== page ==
By now it should be evident to all America that the U.S. is engaged in a tremendous struggle to survive. The U.S. cannot survive if the rest of the world is not convinced that here we have Heaven-on-Earth. The survival of the U.S. depends on the acceptance by all so-called "free" men that the U.S. middle class has "made it." The U.S. way of life has become a religion which must be accepted by all those who do not want to die by the sword - or napalm. All over the globe the U.S. is fighting to protect and develop at least a minority who consume what the U.S. majority can afford. Such is the purpose of the Alliance for Progress of the middle-classes which the U.S. signed with Latin America some years ago. But increasingly this commercial alliance must be protected by weapons which allow the minority who can "make it" to protect their acquisitions and achievements.
But weapons are not enough to permit minority rule. The marginal masses
become rambunctious unless they are given a "Creed," or belief which
explains the status quo. This task is given to the
And finally, in
All you will do in a Mexican village is create disorder. At best, you can try to convince Mexican girls that they should marry a young man who is self-made, rich, a consumer, and as disrespectful of tradition as one of you. At worst, in your "community development" spirit you might create just enough problems to get someone shot after your vacation ends_ and you rush back to your middleclass neighborhoods where your friends make jokes about "spits" and "wetbacks."
You start on your task without any training. Even the Peace Corps spends around $10,000 on each corps member to help him adapt to his new environment and to guard him against culture shock. How odd that nobody ever thought about spending money to educate poor Mexicans in order to prevent them from the culture shock of meeting you?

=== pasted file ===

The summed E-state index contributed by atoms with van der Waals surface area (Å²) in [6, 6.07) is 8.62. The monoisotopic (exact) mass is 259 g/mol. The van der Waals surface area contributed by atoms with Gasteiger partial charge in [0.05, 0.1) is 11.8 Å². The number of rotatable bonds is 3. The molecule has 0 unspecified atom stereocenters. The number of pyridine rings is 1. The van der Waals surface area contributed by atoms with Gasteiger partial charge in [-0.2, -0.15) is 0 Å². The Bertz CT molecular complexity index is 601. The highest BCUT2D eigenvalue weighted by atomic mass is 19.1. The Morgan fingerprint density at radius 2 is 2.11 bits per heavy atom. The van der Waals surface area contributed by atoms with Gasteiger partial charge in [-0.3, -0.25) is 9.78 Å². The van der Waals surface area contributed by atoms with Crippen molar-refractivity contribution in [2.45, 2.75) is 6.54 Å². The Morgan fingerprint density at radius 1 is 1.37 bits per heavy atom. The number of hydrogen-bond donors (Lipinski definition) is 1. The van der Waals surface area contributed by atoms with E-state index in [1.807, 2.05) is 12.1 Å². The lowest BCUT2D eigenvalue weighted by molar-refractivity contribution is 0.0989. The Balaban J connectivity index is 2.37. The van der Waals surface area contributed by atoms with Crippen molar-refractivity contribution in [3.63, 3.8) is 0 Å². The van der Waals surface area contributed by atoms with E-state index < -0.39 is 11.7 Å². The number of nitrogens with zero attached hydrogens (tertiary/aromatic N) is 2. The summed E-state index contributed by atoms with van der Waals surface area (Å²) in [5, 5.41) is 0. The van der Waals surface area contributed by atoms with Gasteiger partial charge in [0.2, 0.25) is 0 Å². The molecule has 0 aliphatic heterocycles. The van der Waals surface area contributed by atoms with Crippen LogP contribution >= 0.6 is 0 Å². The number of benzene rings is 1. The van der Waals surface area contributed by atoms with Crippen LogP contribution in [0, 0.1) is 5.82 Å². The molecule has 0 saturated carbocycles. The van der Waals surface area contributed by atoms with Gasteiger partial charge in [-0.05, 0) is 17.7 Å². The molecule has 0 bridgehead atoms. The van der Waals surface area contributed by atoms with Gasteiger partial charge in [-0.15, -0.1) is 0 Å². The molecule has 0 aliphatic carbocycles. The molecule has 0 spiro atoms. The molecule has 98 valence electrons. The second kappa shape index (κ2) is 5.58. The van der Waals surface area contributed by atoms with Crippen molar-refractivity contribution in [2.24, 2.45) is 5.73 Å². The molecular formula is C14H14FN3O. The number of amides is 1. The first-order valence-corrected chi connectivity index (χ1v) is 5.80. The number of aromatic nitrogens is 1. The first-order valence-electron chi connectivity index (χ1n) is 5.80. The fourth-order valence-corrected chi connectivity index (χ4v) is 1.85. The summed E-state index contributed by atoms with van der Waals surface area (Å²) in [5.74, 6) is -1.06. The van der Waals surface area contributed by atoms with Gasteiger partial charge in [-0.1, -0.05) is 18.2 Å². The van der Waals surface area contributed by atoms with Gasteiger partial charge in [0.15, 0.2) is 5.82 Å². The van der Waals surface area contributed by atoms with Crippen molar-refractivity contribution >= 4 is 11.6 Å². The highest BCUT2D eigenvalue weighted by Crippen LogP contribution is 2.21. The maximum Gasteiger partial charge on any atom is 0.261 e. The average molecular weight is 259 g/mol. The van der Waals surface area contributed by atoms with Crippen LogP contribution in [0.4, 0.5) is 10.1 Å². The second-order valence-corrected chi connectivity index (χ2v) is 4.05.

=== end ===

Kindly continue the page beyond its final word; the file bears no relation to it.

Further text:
In fact, you cannot even meet the majority which you pretend to serve in
Let me explain this statement, and also let me explain why most Latin Americans with whom you might be able to communicate would disagree with me.
Suppose you went to a
Your reports about your work in
The only people with whom you can hope to communicate with are some
members of the middle class. And here please remember that I said
"some" -by which I mean a tiny elite in
You come from a country which industrialized early and which succeeded
in incorporating the great majority of its citizens into the middle classes. It
is no social distinction in the
At the same time, a middle class in the
And it will be the foreign priest who will especially confirm your self-image for you. After all, his livelihood and sense of purpose depends on his firm belief in a year-round mission which is of the same type as your summer vacation-mission.
There exists the argument that some returned volunteers have gained insight into the damage they have done to others - and thus become more mature people. Yet it is less frequently stated that most of them are ridiculously proud of their "summer sacrifices." Perhaps there is also something to the argument that young men should be promiscuous for awhile in order to find out that sexual love is most beautiful in a monogamous relationship. Or that the best way to leave LSD alone is to try it for awhile -or even that the best way of understanding that your help in the ghetto is neither needed nor wanted is to try, and fail. I do not agree with this argument. The damage which volunteers do willy-nilly is too high a price for the belated insight that they shouldn't have been volunteers in the first place.
If you have any sense of responsibility at all, stay with your riots here at home. Work for the coming elections: You will know what you are doing, why you are doing it, and how to communicate with those to whom you speak. And you will know when you fail. If you insist on working with the poor, if this is your vocation, then at least work among the poor who can tell you to go to hell. It is incredibly unfair for you to impose yourselves on a village where you are so linguistically deaf and dumb that you don't even understand what you are doing, or what people think of you. And it is profoundly damaging to yourselves when you define something that you want to do as "good," a "sacrifice" and "help."
I am here to suggest that you voluntarily renounce exercising the power
which being an American gives you. I am here to entreat you to freely,
consciously and humbly give up the legal right you have to impose your
I am here to entreat you to use your money, your status and your
education to travel in
Ivan Illich is the author of Deschooling Society and other provocative books. Thanks to Nick Royal, Tim Stanton, and Steve Babb for helping to find this speech.